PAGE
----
As May drew to a close, leading U.S. dailies gave front-page coverage to France's national election. But readers had to scour the international briefs for election news about much larger Indonesia -- a country of striking importance to U.S. corporations interested in cheap labor, minerals and oil.
Then again, perhaps the dearth of news reflected the foreordained result of Indonesia's mock exercise in democracy. Millions of anti-government protesters -- including the 133 who died when arson gutted a Borneo mall on May 23 -- also must have known that there was no hope for change following the vote on May 29.
Indeed, whether or not anyone voted for President Suharto's party, "Golkar" -- and three-quarters of the voters reportedly did -- the parliament is certain to name the 75-year-old Suharto or his hand-picked successor as president for the next five years. The deck was stacked. Under Indonesia's complex election laws written by Suharto's allies, the pro-Suharto military (read Golkar) will pick 7.5 percent of the parliament and the ruling party from the previous parliament (Golkar) will select 50 percent.
The election charade guaranteed that Suharto will continue to rule the world's fourth most populous nation -- of 200 million -- with an iron hand, as he has for three decades, since a 1965 coup that led to one of history's worst bloodbaths. Since then, Suharto's armed forces also have crushed independence movements on three of Indonesia's larger islands, as the Mobutu-esque Suharto and his family have amassed a fortune estimated at $40 billion.
Through those three decades of Indonesians living dangerously, Uncle Sam has remained Suharto's steadfast friend, viewing him as a Cold War bulwark against Asian communism. And now with American oil companies exploring for oil off the coast of East Timor and Indonesia's booming economy providing cheap labor for U.S. manufacturers, the White House sees the vast archipelago as it does China: an emerging market first, a police state second.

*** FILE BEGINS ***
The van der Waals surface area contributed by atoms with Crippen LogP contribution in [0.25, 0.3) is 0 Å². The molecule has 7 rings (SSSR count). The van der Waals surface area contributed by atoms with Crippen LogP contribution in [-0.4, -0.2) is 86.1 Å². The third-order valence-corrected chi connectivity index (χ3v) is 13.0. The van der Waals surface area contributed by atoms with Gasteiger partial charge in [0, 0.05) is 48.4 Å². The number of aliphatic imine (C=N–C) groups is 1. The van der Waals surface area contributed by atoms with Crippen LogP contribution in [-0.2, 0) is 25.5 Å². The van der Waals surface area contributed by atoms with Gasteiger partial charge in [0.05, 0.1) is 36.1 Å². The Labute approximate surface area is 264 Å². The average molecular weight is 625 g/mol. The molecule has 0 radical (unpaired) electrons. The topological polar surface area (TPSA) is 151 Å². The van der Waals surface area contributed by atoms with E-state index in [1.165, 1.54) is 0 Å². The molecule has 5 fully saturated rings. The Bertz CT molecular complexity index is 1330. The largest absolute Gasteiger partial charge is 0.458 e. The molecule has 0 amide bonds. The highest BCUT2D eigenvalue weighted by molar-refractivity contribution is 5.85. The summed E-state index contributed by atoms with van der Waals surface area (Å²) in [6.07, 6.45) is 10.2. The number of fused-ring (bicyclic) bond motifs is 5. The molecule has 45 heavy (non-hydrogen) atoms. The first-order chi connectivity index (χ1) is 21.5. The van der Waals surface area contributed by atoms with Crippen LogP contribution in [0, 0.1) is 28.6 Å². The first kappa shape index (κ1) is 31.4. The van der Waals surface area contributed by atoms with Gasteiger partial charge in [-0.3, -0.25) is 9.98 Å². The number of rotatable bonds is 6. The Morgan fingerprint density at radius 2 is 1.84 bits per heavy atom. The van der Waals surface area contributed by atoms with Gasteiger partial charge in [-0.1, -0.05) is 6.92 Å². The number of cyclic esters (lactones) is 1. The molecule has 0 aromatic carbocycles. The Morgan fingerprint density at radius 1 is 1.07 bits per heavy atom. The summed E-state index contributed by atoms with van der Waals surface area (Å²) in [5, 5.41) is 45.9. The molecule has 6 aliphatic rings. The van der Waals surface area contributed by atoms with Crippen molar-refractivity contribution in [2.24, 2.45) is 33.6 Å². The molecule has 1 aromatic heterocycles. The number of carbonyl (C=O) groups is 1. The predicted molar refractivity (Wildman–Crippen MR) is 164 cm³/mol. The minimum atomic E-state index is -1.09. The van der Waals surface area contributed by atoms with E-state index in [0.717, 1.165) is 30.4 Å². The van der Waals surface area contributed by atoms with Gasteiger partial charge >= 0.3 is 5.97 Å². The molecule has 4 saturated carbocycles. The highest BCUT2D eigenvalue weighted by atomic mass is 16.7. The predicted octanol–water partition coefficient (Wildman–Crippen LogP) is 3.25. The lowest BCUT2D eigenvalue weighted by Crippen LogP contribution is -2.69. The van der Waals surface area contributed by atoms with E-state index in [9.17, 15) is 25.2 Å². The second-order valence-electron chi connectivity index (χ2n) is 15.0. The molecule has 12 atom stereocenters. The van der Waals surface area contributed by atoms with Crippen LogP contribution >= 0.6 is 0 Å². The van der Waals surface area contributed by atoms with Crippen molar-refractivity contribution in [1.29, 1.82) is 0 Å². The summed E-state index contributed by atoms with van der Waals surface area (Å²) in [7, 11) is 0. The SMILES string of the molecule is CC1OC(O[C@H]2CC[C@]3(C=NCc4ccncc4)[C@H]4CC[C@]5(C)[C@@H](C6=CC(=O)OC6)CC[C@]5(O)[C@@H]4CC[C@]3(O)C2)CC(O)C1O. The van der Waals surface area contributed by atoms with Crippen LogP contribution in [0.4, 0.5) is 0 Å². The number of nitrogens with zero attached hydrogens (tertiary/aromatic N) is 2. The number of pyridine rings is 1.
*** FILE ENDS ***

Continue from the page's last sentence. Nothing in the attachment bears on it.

The official relations between Washington and Jakarta were not always so warm. Suharto's predecessor, Sukarno, was considered unacceptably neutral in the Cold War, refusing to take the U.S. side as it confronted the spread of communism in China, Korea and Indochina. Sukarno saw little gain for Indonesia and other Asian countries which had lived under European colonialism and then Japanese occupation.
After the Japanese collapse in 1945, Sukarno, a staunch nationalist, stepped forward as the first president of the Republic of Indonesia and resisted efforts by the Dutch to reestablish control over their old colony.
In 1949, after a series of violent clashes with independence forces, the Dutch relinquished their colonial claim. The world recognized Indonesia as an independent nation and Sukarno as its leader. Suharto, meanwhile, had collaborated with the Dutch as he had with the Japanese occupiers.
Over the next decade, Sukarno struggled to achieve effective political control over the archipelago which consists of 13,000 islands and a diverse population, including the world's largest Moslem community. But Sukarno frequently annoyed Washington because he adopted a neutral stance in the Cold War and promoted anti-colonialism throughout the Third World. In 1957, his government also began to seize foreign-owned plantations and industries, while promoting ambitious development projects.